Attorney General Doug Peterson, who issued two memos before the latest law was passed on the legality of CBD products, did not respond to two emails and a phone call to his office to clarify his interpretation of the new law.
Johanson's attorney Russ Jones said it was his understanding that LB657 legalized CBD oil with 0.3% THC or less. He has asked for a contested preliminary hearing on the case, which is set for July 26, because "it's our contention that he's done nothing wrong."
Jones said he is interested to see if prosecutors have tested Johanson's products.
"It's just interesting to me that it's being sold all across the state, and being enforced nowhere except three times and it's being sold inside the confines of North Platte, Nebraska, as well, and I'm not aware of anybody else being charged," Jones said.
Two other cases in the state in which store owners were cited for selling CBD products have resulted in either dismissals or are pending.
In January, Scotts Bluff County prosecutors dismissed felony drug charges against a mother and her son, Heather Kaufman Beguin and Dreyson Beguin, who sold cannabidiol products in their newly opened Scottsbluff store.
A Washington County case has stretched over 18 months because prosecutors have filed charges against store owners Deborah Archer and Cory Russell in Herman three times since December 2017. The case has been dismissed twice, the second time when the state failed to show the substances tested had the structure and pharmacology of THC, said Omaha attorney Mallory Hughes.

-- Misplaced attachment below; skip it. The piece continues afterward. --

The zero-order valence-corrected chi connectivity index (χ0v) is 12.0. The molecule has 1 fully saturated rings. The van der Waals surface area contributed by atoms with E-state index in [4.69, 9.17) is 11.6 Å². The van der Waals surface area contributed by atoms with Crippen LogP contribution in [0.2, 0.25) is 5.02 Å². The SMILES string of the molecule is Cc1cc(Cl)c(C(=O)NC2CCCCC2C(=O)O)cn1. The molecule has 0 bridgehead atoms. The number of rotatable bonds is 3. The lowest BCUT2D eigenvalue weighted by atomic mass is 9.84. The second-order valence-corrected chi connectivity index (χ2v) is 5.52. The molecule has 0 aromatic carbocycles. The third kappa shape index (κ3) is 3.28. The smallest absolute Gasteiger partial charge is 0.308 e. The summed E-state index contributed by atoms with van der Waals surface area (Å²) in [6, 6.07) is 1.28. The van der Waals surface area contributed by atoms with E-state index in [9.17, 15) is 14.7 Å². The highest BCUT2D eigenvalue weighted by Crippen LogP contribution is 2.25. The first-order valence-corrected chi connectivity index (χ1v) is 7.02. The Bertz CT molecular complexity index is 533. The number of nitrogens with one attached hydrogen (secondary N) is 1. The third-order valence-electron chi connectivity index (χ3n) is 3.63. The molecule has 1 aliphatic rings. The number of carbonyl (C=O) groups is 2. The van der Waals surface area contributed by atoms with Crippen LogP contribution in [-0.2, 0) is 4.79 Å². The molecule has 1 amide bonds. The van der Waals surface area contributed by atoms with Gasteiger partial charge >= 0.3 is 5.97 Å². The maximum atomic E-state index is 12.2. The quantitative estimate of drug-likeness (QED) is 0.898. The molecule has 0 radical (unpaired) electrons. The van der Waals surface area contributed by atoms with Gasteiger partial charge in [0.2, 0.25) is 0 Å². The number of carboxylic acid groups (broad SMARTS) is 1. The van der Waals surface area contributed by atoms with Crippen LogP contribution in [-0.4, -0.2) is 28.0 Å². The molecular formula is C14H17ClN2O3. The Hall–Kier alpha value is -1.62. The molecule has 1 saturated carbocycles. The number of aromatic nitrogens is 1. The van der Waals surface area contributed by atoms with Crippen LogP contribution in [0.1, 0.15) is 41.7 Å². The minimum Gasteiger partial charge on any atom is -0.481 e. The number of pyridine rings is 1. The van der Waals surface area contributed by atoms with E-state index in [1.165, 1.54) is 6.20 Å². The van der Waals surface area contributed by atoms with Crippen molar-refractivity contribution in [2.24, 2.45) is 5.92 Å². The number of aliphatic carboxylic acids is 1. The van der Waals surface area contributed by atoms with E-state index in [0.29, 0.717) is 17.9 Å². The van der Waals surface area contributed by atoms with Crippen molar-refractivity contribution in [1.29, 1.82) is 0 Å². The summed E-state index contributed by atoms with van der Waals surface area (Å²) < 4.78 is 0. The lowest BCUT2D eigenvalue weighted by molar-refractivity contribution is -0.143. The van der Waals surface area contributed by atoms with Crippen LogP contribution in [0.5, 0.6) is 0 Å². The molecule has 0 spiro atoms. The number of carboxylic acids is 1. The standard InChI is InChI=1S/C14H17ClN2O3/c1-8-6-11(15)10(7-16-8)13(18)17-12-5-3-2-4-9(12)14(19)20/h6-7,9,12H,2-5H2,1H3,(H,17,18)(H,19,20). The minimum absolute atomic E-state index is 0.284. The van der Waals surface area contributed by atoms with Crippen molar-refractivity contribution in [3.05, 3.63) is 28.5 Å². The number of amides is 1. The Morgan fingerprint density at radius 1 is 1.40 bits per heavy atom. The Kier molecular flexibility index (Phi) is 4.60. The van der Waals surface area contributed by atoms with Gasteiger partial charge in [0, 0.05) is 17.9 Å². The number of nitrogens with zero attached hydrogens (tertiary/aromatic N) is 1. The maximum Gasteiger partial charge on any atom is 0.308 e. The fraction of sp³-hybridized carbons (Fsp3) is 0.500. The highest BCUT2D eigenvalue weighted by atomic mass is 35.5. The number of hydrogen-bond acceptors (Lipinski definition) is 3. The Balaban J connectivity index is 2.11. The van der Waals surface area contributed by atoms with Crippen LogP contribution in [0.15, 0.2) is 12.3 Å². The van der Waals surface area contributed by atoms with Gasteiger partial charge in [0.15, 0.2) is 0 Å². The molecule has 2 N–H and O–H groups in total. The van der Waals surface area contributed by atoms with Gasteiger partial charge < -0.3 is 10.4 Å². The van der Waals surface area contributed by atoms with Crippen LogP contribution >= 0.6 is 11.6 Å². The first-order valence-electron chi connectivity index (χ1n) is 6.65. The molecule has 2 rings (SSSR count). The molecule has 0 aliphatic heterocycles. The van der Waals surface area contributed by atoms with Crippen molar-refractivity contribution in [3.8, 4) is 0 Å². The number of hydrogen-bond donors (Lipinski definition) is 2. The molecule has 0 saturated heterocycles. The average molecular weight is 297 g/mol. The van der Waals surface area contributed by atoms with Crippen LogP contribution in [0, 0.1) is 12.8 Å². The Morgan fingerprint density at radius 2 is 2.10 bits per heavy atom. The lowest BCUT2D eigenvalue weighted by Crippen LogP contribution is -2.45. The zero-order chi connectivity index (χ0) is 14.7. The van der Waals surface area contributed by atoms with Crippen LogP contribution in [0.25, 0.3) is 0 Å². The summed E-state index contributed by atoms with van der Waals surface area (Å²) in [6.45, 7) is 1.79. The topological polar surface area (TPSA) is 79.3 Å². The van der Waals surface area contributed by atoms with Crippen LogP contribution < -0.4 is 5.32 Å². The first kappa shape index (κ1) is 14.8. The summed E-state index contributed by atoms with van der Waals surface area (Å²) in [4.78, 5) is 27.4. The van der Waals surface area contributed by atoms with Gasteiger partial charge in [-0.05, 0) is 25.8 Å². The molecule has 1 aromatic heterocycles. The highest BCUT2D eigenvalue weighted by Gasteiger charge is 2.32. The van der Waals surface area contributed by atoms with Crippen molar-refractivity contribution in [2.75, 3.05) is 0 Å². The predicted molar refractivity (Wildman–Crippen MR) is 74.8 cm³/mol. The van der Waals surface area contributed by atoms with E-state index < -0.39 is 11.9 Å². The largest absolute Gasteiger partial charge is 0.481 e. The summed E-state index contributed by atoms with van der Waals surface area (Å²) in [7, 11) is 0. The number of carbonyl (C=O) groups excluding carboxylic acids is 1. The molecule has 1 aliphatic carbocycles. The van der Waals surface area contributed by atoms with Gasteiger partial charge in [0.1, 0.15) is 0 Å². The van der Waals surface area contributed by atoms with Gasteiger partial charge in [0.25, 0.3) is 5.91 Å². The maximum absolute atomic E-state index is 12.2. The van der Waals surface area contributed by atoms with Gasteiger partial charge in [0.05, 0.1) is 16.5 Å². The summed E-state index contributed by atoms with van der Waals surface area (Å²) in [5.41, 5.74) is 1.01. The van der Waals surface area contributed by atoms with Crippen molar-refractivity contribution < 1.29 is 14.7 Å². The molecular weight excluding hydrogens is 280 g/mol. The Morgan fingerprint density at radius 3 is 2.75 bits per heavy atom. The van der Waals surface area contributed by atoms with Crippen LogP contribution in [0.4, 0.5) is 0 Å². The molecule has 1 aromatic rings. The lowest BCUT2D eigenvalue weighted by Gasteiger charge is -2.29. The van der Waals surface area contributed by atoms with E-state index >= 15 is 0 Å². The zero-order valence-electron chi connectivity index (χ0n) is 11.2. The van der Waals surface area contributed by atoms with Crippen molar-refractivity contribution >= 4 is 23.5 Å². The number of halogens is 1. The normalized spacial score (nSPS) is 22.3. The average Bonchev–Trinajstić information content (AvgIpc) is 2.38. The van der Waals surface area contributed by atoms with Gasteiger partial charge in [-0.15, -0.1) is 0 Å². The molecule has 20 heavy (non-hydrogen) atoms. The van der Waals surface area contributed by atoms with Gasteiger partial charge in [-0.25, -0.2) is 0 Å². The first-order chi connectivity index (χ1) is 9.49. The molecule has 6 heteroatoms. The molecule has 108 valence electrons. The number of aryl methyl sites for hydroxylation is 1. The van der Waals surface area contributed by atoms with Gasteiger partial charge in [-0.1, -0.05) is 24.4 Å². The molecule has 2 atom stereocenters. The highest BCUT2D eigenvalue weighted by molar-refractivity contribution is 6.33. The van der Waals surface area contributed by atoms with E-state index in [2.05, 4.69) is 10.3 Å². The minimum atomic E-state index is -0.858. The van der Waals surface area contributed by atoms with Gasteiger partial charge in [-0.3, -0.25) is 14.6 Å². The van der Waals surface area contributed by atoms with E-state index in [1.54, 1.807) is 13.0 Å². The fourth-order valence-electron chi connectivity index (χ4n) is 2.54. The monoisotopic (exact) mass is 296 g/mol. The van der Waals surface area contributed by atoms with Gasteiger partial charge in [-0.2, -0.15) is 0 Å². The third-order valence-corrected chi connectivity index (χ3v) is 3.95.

The third set of charges is under advisement by a district court judge.
Hughes, who represents Archer and Russell, said she doesn't believe cannabidiol was ever described in Nebraska law as an illegal substance, based on chemical structure and pharmacological effects.
"Those have to be the same or similar (to THC), and the pharmacological effects are not," Hughes said.
During the second hearing, a lab technician testified he was not able to detect THC in the CBD products tested, and he was not qualified to talk about whether the pharmacological effects of CBD oil and THC were the same or similar, she said.
When the county court judge dismissed the second charge, based on that testimony, that should have been the end of it, Hughes said. But the charges were refiled, a hearing conducted, and an expert from the University of Nebraska Medical Center testified the pharmacological effects of CBD and THC are not similar. That third case is pending.
A number of shops and stores in Lincoln sell CBD products, and make no secret of it.
Lincoln's Chief Bliemeister said that in Lincoln, the department enjoys great partnerships with small business owners.
LB657 sets up the parameters of what is legal, and any business or person who acts outside of those is subject to the criminal penalties associated with the act, he said.
"It is our hope that they will comply with the laws of the state of Nebraska and prevent their valuable employees from becoming intertwined in the distribution of controlled substances," he said.